[rushkoff] it's not a matter of having faith in the currency (a false god if ever there was one) but having trust in the people who are creating it with you.
[rushkoff] Local currencies are different, in that people in a community are interdependent on one another as more than customers.
[rushkoff] I make your bread, and you mix my drugs.
[rushkoff] If you screw up my drugs, I'm dead.
[rushkoff] If I screw up your bread, you are more likely to be sick and screw up my drugs.
[rushkoff] So I need you to be a good druggist as well as a good customer.
[rushkoff] The fact that our current currencies are more about the speculator than those of us actually using the currency is not a good thing.
[joelev] See: Bear Stearns.
[rushkoff] yeah. and then they end up pumping more into the system. that was a funny one.
[rushkoff] Because the initial problem was that investors had too much cash.
[joelev] Markets too complex for even those running them to comprehend.
[rushkoff] They need a place to invest it – someone to lend it to.
[rushkoff] So the mortgage thing was really excess supply looking for demand.
[rushkoff] And after it falls, what do they do?
[rushkoff] Add more supply.
[rushkoff] Brilliant.
[rushkoff] You think any of that is going to the poor fools who got mortgages over their heads?
[joelev] Does that mean the current system is fucked beyond repair, in your opinion?
[rushkoff] the current financial system?
[joelev] Are we just riding out a long, inevitable collapse?
[joelev] Right.
[rushkoff] I think the surest path towards fixing it is to support the real transactions that people need to conduct with alternative means of value transfer.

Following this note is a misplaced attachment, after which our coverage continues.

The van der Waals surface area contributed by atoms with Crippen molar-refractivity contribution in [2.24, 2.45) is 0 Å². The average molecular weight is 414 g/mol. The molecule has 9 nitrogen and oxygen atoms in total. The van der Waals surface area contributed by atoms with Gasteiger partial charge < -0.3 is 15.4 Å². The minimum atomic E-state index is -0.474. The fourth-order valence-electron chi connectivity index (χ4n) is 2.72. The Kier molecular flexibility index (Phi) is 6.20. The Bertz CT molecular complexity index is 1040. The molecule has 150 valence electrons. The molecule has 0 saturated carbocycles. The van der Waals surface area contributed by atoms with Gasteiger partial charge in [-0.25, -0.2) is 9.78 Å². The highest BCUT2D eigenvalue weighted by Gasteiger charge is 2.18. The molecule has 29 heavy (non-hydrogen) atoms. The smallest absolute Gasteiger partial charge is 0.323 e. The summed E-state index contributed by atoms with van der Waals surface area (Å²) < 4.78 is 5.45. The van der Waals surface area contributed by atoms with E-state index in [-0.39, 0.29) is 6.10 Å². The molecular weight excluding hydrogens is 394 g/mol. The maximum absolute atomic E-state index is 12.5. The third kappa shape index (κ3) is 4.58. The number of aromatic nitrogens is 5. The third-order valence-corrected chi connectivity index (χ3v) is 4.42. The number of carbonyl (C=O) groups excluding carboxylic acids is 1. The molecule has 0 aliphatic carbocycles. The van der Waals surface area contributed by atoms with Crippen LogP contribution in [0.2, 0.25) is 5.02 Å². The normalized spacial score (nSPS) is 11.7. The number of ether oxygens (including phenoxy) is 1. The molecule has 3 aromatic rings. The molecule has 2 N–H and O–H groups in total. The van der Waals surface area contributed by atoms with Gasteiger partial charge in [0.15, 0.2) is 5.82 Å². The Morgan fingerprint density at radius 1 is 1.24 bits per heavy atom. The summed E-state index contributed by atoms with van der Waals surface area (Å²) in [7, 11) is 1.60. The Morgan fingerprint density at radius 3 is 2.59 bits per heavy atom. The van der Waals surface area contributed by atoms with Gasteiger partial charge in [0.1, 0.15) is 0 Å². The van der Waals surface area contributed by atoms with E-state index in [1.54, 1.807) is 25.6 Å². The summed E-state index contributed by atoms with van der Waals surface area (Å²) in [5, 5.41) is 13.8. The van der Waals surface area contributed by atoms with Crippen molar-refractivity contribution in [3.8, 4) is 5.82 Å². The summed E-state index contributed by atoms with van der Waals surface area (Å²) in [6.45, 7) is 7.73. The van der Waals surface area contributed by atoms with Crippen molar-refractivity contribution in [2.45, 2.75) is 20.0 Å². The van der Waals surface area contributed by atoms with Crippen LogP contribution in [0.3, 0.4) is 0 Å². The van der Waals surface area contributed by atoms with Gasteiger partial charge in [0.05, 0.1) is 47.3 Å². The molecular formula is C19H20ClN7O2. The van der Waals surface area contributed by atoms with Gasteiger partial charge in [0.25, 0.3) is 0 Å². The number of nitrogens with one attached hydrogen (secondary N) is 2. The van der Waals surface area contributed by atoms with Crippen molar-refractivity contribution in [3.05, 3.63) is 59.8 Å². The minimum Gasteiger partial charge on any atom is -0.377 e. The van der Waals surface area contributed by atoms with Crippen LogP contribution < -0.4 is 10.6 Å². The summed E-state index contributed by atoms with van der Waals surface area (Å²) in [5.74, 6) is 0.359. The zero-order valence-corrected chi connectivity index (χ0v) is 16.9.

[rushkoff] It's how people in Japan got healthcare for their elders when the currency was non-functional.
[rushkoff] They earned eldercare dollars by taking care of old people where theylived
[rushkoff] And they could 'spend' the dollars on their own grandparents, out wherever they lived.
[rushkoff] the trick with decent wages (from sidebar) is this:
[rushkoff] People who are employed by big, centralized corporations are – for the most part – at odds with short-term shareholders.
[rushkoff] the whole thing is quite anonymous.
[rushkoff] I might have shares of the corporation in my retirement account that's giving you shitty wages.
[rushkoff] But I want the share value to go up so I can sell the shares at a profit and get out.
[rushkoff] and those shares do go up when they announce that they're cutting your pay or your whole job.
[rushkoff] That's the problem with today's shareholder mentality.
[rushkoff] (taxes?)
[joelev] Which is a symptom of share ownership now abstracted through funds, not a direct belief that a company will profit through smart long-term strategy?
[rushkoff] abstracted through funds, to some extent.
[rushkoff] But the reason Walmart commands a much higher P/E than CostCo is because "the street" respects WalMarts shittier labor policies
[rushkoff] cut the fat.